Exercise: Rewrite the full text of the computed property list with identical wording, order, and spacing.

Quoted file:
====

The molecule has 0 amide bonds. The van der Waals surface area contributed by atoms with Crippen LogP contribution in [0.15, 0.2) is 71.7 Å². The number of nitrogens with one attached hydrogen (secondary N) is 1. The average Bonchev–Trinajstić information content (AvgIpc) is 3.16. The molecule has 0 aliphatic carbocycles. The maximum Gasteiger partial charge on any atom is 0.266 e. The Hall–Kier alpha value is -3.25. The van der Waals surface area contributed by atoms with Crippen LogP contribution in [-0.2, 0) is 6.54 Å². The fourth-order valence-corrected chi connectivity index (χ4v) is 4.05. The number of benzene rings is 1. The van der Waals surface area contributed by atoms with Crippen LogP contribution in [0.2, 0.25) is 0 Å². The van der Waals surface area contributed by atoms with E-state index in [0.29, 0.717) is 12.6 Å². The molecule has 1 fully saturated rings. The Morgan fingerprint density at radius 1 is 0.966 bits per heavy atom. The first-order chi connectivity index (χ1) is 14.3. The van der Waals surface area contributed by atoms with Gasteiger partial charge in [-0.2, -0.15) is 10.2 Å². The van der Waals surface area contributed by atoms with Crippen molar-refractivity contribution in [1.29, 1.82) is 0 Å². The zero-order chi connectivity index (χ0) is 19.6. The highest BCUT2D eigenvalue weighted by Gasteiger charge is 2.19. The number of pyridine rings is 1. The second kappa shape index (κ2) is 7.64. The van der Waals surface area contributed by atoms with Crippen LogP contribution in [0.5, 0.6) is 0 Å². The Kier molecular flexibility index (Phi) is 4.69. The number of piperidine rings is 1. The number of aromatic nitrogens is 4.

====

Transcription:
The molecule has 0 amide bonds. The van der Waals surface area contributed by atoms with Crippen LogP contribution in [0.15, 0.2) is 71.7 Å². The number of nitrogens with one attached hydrogen (secondary N) is 1. The average Bonchev–Trinajstić information content (AvgIpc) is 3.16. The molecule has 0 aliphatic carbocycles. The maximum Gasteiger partial charge on any atom is 0.266 e. The Hall–Kier alpha value is -3.25. The van der Waals surface area contributed by atoms with Crippen LogP contribution in [-0.2, 0) is 6.54 Å². The fourth-order valence-corrected chi connectivity index (χ4v) is 4.05. The number of benzene rings is 1. The van der Waals surface area contributed by atoms with Crippen LogP contribution in [0.2, 0.25) is 0 Å². The van der Waals surface area contributed by atoms with E-state index in [0.29, 0.717) is 12.6 Å². The molecule has 1 fully saturated rings. The Morgan fingerprint density at radius 1 is 0.966 bits per heavy atom. The first-order chi connectivity index (χ1) is 14.3. The van der Waals surface area contributed by atoms with Gasteiger partial charge in [-0.2, -0.15) is 10.2 Å². The van der Waals surface area contributed by atoms with Crippen molar-refractivity contribution in [1.29, 1.82) is 0 Å². The zero-order chi connectivity index (χ0) is 19.6. The highest BCUT2D eigenvalue weighted by Gasteiger charge is 2.19. The number of pyridine rings is 1. The second kappa shape index (κ2) is 7.64. The van der Waals surface area contributed by atoms with Crippen LogP contribution in [0.5, 0.6) is 0 Å². The Kier molecular flexibility index (Phi) is 4.69. The number of piperidine rings is 1. The number of aromatic nitrogens is 4.